Through Oscar Brown, Brooks conducted poetry sessions with members of the Blackstone Rangers in a Woodlawn church, although she ultimately moved the sessions to her home at 74th and Evans. Madhubuti said for a long time, they discussed whether she should become Poet Laureate of Illinois. He encouraged her, “because it gives you greater assets for the young people in Illinois.”

It became her mission for nearly 30 years to conduct poetry contests for young people in K-8 and high school, he said. The prizes she gave often came from her own pocket. “She gave more than she received and I am the beneficiary of that.”

The late Nichole L. Shields, who worked on “Seasons” with Blakely, with Cynthia A. Walls and with illustrator Jan Spivey Gilchrist, recalled in the book how she had wanted to become a writer as early as fourth grade. She encountered Brooks a few years later in a local theater company and “shyly mentioned my desire to write.” Brooks pulled out a copy of her new “Children Coming Home,” signed it and gave it to her.

Five years later, Shields entered the open mic competition of the Gwendolyn Brooks Conference at Chicago State University and was named one of three winners, “receiving a warm hug and a crisp $100 bill from the pocketbook of none other than Gwendolyn Brooks herself.”

Brooks was simply giving back as had been given to her. She wrote her first poem at age 7 and by 16 was a regular contributor to the Chicago Defender’s “Lights and Shadows” column. Her mother encouraged her to send her poems to Langston Hughes, who wrote back, “You have talent. Keep writing! You’ll have a book published one day.”

Richard Wright brought “A Street in Bronzeville” to the publisher Harper & Row because “he admired her ability to capture ‘the pathos of petty destinies, the whimper of the wounded, the tiny incidents that plague the lives of the desperately poor and the problems of common prejudice,” according to her obituary in The New York Times Dec. 4, 2000, the day after her death.

The New York Times Book Review critic Rolfe Humphries wrote also of her technical mastery of the poetry genre. “There is a range of form: quatrains, free verse, ballads, sonnets – all appropriately controlled.”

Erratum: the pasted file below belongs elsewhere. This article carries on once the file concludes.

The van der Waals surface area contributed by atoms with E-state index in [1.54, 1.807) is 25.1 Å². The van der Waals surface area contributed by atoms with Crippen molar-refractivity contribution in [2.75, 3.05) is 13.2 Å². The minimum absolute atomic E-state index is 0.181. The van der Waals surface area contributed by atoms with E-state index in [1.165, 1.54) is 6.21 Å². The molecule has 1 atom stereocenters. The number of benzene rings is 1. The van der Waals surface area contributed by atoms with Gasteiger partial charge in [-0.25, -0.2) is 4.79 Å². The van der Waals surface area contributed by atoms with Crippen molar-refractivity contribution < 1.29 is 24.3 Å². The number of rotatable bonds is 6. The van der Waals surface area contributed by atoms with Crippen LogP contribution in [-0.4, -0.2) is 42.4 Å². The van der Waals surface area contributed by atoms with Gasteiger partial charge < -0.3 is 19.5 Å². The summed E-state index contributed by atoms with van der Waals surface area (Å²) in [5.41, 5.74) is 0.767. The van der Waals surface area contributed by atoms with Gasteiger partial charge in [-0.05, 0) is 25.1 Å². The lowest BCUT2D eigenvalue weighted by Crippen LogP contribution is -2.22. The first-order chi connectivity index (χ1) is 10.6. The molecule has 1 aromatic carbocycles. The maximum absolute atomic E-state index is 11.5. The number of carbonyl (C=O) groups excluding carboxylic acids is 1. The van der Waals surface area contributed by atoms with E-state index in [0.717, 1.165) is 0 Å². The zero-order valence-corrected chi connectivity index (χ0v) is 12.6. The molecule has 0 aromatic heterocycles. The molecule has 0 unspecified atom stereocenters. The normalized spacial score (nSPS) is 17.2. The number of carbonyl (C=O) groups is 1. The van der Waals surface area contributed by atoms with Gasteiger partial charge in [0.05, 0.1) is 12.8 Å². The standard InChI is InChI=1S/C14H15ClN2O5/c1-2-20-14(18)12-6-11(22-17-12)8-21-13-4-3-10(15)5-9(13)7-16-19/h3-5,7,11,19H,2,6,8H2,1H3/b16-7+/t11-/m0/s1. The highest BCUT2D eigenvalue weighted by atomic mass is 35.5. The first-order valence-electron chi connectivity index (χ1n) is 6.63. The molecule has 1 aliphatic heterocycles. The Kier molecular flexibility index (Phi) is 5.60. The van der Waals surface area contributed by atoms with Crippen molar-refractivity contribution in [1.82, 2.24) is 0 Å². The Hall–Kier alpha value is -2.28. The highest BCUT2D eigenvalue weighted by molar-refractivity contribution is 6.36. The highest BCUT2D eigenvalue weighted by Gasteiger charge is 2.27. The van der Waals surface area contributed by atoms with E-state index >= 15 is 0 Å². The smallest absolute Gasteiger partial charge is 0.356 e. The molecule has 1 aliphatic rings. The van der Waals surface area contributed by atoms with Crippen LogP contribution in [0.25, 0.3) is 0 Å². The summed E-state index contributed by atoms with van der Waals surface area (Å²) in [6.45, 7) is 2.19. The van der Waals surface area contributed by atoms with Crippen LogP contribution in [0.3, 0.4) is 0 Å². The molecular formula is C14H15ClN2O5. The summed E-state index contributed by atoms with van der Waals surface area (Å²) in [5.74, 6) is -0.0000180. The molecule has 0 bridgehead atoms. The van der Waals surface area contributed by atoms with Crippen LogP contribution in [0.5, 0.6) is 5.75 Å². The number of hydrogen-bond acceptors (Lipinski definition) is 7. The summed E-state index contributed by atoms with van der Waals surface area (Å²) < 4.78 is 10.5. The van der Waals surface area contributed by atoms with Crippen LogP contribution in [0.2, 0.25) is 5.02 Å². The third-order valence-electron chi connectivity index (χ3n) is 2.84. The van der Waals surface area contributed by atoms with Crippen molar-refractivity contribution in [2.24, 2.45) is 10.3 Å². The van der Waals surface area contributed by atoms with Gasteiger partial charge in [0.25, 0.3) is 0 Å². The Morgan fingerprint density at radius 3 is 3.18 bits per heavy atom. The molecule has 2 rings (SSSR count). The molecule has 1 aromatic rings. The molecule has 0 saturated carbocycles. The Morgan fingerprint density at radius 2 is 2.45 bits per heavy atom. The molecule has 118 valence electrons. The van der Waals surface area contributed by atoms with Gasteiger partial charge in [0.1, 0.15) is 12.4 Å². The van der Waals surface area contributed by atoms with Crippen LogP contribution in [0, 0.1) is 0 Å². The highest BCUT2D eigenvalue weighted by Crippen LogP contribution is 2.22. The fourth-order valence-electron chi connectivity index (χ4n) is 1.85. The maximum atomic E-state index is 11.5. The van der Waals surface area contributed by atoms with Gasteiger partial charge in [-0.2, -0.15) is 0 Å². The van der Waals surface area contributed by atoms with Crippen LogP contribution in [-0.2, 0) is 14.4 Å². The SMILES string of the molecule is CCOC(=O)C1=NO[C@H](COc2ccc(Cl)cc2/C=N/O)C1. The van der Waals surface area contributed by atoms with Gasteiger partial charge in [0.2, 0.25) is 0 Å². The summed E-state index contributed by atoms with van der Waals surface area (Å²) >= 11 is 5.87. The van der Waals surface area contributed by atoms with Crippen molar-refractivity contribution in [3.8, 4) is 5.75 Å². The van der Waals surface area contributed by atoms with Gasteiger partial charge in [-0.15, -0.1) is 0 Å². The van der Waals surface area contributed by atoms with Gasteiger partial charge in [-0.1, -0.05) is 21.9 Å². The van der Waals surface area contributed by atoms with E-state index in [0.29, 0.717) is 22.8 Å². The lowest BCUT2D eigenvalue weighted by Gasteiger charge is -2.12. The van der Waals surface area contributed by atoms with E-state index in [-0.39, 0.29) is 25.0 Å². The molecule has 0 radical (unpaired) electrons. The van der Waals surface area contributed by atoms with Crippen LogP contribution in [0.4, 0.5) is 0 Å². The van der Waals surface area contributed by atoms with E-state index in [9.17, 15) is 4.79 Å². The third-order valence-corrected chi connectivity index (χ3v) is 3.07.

“Seasons” is a survey of Brooks’ work. The theme was chosen, said Nora Brooks Blakely, “because there is a time for everything.” Spring is for beginnings and youth, her mother’s first poems and children; summer is for heat and powerful emotions; fall for mellowing and aging; winter for cold hearts and death but also for quiet preparations to begin again.

The Spring section brings us a mischievous side of Brooks in “a song in the front yard” from “A Street in Bronzeville.”

“I want to go in the back yard now

“And maybe down the alley,

“To where the charity children play.

“I want a good time today….

“I’d like to be a bad woman, too.

“And wear the brave stockings of night-black lace

“And strut down the streets with paint on my face.”

Next, there are excerpts from her prose book, "Maud Martha," printed by Harper & Brothers in 1953 and by Third World Press in 1992. Told in vignettes from childhood through adolescence and marriage to a man overwhelmed by white society, "Maud Martha" navigates near-foreclosure on her home and creates little victories for herself, as when she frees a mouse to return to its family.

 

By the mid-50s, Brooks was sensitive to the murder of Emmett Till in 1955 and desegregation efforts in Little Rock in 1957. In the “Bean Eaters,” (1960) she showed an example of what The New York Times called “a sharper colloquial style” in “We Real Cool.”

“We real cool. We

“Left school. We

“Lurk late. We

“Strike straight. We

“Sing sin. We

“Thin gin. We

“Jazz June. We

“Die soon.”

 

Blakely notes in "Seasons" that the poem was about boys who should have been in school but who hung out at a pool hall Brooks passed near their home, on 75th Street east of Cottage Grove. “In her first autobiography, ‘Report from Part One,’ she said, “the boys have no accented sense of themselves, yet they are aware of a semi-defined personal importance” which is why the word “we” should be said softly. The break after each “we” was there to represent the gasp of an impending existential or actual death.”

The phrase “Jazz June” was intended to juxtapose a calm summer day with the improvisations of jazz. The poem was banned in several places because some assumed the phrase had sexual overtures. Brooks frequently made her audiences laugh by saying “that was not my intention though I have no objection if it helps anybody!”